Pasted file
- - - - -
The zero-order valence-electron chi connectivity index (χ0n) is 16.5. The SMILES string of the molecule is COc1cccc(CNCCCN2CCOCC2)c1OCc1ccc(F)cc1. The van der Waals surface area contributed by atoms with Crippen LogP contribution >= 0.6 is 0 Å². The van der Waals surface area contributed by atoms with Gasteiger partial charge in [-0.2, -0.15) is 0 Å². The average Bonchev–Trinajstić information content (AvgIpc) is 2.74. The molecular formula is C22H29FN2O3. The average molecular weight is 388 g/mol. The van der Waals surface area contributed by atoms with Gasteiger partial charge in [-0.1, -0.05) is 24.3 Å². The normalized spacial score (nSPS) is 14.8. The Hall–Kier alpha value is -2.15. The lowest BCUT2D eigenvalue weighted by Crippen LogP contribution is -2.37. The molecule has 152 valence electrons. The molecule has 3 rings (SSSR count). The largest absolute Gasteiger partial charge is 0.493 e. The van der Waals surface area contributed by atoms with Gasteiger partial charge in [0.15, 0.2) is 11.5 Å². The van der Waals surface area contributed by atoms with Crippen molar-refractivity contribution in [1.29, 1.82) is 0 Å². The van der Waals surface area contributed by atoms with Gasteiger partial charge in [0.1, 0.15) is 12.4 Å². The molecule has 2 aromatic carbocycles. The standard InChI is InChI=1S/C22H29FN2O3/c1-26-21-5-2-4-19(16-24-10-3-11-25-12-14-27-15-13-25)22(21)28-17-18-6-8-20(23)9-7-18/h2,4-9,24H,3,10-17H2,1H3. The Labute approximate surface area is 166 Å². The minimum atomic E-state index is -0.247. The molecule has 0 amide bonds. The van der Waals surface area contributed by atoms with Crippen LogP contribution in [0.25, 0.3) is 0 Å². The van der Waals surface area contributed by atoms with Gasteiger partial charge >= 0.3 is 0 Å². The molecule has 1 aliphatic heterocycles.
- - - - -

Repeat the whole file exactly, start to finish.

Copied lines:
The zero-order valence-electron chi connectivity index (χ0n) is 16.5. The SMILES string of the molecule is COc1cccc(CNCCCN2CCOCC2)c1OCc1ccc(F)cc1. The van der Waals surface area contributed by atoms with Crippen LogP contribution >= 0.6 is 0 Å². The van der Waals surface area contributed by atoms with Gasteiger partial charge in [-0.2, -0.15) is 0 Å². The average Bonchev–Trinajstić information content (AvgIpc) is 2.74. The molecular formula is C22H29FN2O3. The average molecular weight is 388 g/mol. The van der Waals surface area contributed by atoms with Gasteiger partial charge in [-0.1, -0.05) is 24.3 Å². The normalized spacial score (nSPS) is 14.8. The Hall–Kier alpha value is -2.15. The lowest BCUT2D eigenvalue weighted by Crippen LogP contribution is -2.37. The molecule has 152 valence electrons. The molecule has 3 rings (SSSR count). The largest absolute Gasteiger partial charge is 0.493 e. The van der Waals surface area contributed by atoms with Gasteiger partial charge in [0.15, 0.2) is 11.5 Å². The van der Waals surface area contributed by atoms with Crippen molar-refractivity contribution in [1.29, 1.82) is 0 Å². The van der Waals surface area contributed by atoms with Gasteiger partial charge in [0.1, 0.15) is 12.4 Å². The molecule has 2 aromatic carbocycles. The standard InChI is InChI=1S/C22H29FN2O3/c1-26-21-5-2-4-19(16-24-10-3-11-25-12-14-27-15-13-25)22(21)28-17-18-6-8-20(23)9-7-18/h2,4-9,24H,3,10-17H2,1H3. The Labute approximate surface area is 166 Å². The minimum atomic E-state index is -0.247. The molecule has 0 amide bonds. The van der Waals surface area contributed by atoms with Crippen LogP contribution in [0.25, 0.3) is 0 Å². The van der Waals surface area contributed by atoms with Gasteiger partial charge >= 0.3 is 0 Å². The molecule has 1 aliphatic heterocycles.